Dylan then cheerfully announced that he hadn’t a clue either, but what was interesting is that trained mathematicians always gave an answer that was a multiple of four. They are, he says, incapable of suggesting it might be thirty-seven, or an equally random or odd number. Meanwhile, historians would probably be off looking for a source of bias to the question.

His point being that a discipline like maths can profoundly shape the way we see the world. More than collections of information, these bodies of knowledge, theoretical frameworks, skills mould our minds, our intuition and the ways tend to think.

More than ever we will need these disciplines to lead us intuitively to the important, reliable knowledge we need in an ever more complex world. In a media age where so many can amplify their voice, they can tell us what kinds of answers to our questions we should be picking out in the cacophony.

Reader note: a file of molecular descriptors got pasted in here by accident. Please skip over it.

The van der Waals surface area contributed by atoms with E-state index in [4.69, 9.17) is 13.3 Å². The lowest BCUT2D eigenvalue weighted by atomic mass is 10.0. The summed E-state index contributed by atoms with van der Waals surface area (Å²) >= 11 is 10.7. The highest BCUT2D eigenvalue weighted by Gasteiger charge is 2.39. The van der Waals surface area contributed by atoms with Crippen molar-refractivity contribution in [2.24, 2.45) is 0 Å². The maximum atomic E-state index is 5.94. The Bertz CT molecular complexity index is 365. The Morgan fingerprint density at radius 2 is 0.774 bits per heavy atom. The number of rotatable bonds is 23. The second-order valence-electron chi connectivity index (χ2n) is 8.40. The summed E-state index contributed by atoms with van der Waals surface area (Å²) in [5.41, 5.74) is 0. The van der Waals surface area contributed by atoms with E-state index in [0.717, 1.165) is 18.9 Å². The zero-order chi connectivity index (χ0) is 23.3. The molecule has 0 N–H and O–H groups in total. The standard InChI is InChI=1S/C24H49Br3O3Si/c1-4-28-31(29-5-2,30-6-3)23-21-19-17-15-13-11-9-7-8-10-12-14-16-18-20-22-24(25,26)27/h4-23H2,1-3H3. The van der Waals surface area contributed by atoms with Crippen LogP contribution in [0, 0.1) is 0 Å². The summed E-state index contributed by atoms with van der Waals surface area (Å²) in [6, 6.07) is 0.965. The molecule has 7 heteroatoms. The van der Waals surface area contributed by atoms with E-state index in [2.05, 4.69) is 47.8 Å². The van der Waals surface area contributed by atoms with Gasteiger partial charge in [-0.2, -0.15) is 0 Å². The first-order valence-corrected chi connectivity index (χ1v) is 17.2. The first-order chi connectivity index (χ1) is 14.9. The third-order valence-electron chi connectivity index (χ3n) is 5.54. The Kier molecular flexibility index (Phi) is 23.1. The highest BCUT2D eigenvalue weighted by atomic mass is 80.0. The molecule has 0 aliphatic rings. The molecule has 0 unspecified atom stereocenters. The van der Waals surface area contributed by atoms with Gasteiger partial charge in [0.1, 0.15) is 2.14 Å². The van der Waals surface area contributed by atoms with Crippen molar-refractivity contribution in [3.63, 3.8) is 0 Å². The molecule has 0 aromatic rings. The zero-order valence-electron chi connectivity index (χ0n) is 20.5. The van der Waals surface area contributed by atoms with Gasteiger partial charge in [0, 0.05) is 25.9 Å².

Again I was left asking questions we don’t seem to have good answers for just yet. In a future which rightly emphasises generic competences and habits of mind, what is the role of such subject disciplines? How do we make sure we lead the next generation to the point that the young student in class today is an amazing all-round, lifelong learner, but can also specialise and be a physicist if that is what she wants?

I look forward to carrying on this conversation here, and at future RSA events.

1 Comment

Filed under Misc.

Moving on from Knowledge vs. Skills

As we get to the end of the party conference season, it is clear that the Conservative’s message of increasing schools freedoms and championing of the Swedish system is beginning to resonate with teachers.